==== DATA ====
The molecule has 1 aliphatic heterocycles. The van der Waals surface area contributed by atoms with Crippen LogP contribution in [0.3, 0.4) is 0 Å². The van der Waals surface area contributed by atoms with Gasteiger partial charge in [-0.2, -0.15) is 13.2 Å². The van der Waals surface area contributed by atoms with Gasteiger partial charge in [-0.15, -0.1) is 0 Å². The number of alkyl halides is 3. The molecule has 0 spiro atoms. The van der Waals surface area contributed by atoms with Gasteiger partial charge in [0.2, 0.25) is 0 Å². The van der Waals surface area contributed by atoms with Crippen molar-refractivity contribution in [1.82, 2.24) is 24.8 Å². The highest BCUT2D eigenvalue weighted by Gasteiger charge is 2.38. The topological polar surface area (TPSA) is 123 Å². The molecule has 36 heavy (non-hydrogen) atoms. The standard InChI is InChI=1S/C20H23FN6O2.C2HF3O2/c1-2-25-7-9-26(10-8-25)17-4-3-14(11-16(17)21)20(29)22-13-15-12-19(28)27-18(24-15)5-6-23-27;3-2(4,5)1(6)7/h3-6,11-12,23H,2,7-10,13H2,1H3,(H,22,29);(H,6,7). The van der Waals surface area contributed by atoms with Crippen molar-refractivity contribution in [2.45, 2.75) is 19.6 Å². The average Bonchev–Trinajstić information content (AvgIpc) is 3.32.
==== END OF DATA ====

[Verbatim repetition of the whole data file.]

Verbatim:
The molecule has 1 aliphatic heterocycles. The van der Waals surface area contributed by atoms with Crippen LogP contribution in [0.3, 0.4) is 0 Å². The van der Waals surface area contributed by atoms with Gasteiger partial charge in [-0.2, -0.15) is 13.2 Å². The van der Waals surface area contributed by atoms with Gasteiger partial charge in [-0.15, -0.1) is 0 Å². The number of alkyl halides is 3. The molecule has 0 spiro atoms. The van der Waals surface area contributed by atoms with Gasteiger partial charge in [0.2, 0.25) is 0 Å². The van der Waals surface area contributed by atoms with Crippen molar-refractivity contribution in [1.82, 2.24) is 24.8 Å². The highest BCUT2D eigenvalue weighted by Gasteiger charge is 2.38. The topological polar surface area (TPSA) is 123 Å². The molecule has 36 heavy (non-hydrogen) atoms. The standard InChI is InChI=1S/C20H23FN6O2.C2HF3O2/c1-2-25-7-9-26(10-8-25)17-4-3-14(11-16(17)21)20(29)22-13-15-12-19(28)27-18(24-15)5-6-23-27;3-2(4,5)1(6)7/h3-6,11-12,23H,2,7-10,13H2,1H3,(H,22,29);(H,6,7). The van der Waals surface area contributed by atoms with Crippen molar-refractivity contribution in [2.45, 2.75) is 19.6 Å². The average Bonchev–Trinajstić information content (AvgIpc) is 3.32.